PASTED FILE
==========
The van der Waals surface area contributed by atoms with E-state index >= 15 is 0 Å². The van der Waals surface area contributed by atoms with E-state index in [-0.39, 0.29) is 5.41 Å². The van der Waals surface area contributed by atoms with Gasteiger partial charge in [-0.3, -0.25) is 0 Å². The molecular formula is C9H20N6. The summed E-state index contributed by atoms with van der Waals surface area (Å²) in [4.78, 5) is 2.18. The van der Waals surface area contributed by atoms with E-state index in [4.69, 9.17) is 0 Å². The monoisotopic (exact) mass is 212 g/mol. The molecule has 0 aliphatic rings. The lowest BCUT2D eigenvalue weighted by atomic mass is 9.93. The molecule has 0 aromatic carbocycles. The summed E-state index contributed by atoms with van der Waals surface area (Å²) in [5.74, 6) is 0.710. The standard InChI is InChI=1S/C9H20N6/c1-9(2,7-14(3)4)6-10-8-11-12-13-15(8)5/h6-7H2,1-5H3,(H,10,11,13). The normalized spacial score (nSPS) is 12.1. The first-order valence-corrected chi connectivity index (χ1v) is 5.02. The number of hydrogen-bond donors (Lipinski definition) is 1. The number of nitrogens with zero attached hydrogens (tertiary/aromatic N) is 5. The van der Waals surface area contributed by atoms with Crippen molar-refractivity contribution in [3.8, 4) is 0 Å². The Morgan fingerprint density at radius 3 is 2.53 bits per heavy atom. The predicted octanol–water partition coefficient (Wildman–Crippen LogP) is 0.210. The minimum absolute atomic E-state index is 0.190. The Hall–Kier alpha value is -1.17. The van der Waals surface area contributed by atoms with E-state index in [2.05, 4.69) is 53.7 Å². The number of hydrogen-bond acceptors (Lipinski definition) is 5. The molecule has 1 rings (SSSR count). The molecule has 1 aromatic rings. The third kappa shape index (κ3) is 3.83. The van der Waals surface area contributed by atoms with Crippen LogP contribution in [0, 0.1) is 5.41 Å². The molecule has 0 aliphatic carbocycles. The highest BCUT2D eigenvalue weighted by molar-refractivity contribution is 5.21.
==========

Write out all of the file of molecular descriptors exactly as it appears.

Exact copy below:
The van der Waals surface area contributed by atoms with E-state index >= 15 is 0 Å². The van der Waals surface area contributed by atoms with E-state index in [-0.39, 0.29) is 5.41 Å². The van der Waals surface area contributed by atoms with Gasteiger partial charge in [-0.3, -0.25) is 0 Å². The molecular formula is C9H20N6. The summed E-state index contributed by atoms with van der Waals surface area (Å²) in [4.78, 5) is 2.18. The van der Waals surface area contributed by atoms with E-state index in [4.69, 9.17) is 0 Å². The monoisotopic (exact) mass is 212 g/mol. The molecule has 0 aliphatic rings. The lowest BCUT2D eigenvalue weighted by atomic mass is 9.93. The molecule has 0 aromatic carbocycles. The summed E-state index contributed by atoms with van der Waals surface area (Å²) in [5.74, 6) is 0.710. The standard InChI is InChI=1S/C9H20N6/c1-9(2,7-14(3)4)6-10-8-11-12-13-15(8)5/h6-7H2,1-5H3,(H,10,11,13). The normalized spacial score (nSPS) is 12.1. The first-order valence-corrected chi connectivity index (χ1v) is 5.02. The number of hydrogen-bond donors (Lipinski definition) is 1. The number of nitrogens with zero attached hydrogens (tertiary/aromatic N) is 5. The van der Waals surface area contributed by atoms with Crippen molar-refractivity contribution in [3.8, 4) is 0 Å². The Morgan fingerprint density at radius 3 is 2.53 bits per heavy atom. The predicted octanol–water partition coefficient (Wildman–Crippen LogP) is 0.210. The minimum absolute atomic E-state index is 0.190. The Hall–Kier alpha value is -1.17. The van der Waals surface area contributed by atoms with E-state index in [2.05, 4.69) is 53.7 Å². The number of hydrogen-bond acceptors (Lipinski definition) is 5. The molecule has 1 rings (SSSR count). The molecule has 1 aromatic rings. The third kappa shape index (κ3) is 3.83. The van der Waals surface area contributed by atoms with Crippen LogP contribution in [0, 0.1) is 5.41 Å². The molecule has 0 aliphatic carbocycles. The highest BCUT2D eigenvalue weighted by molar-refractivity contribution is 5.21.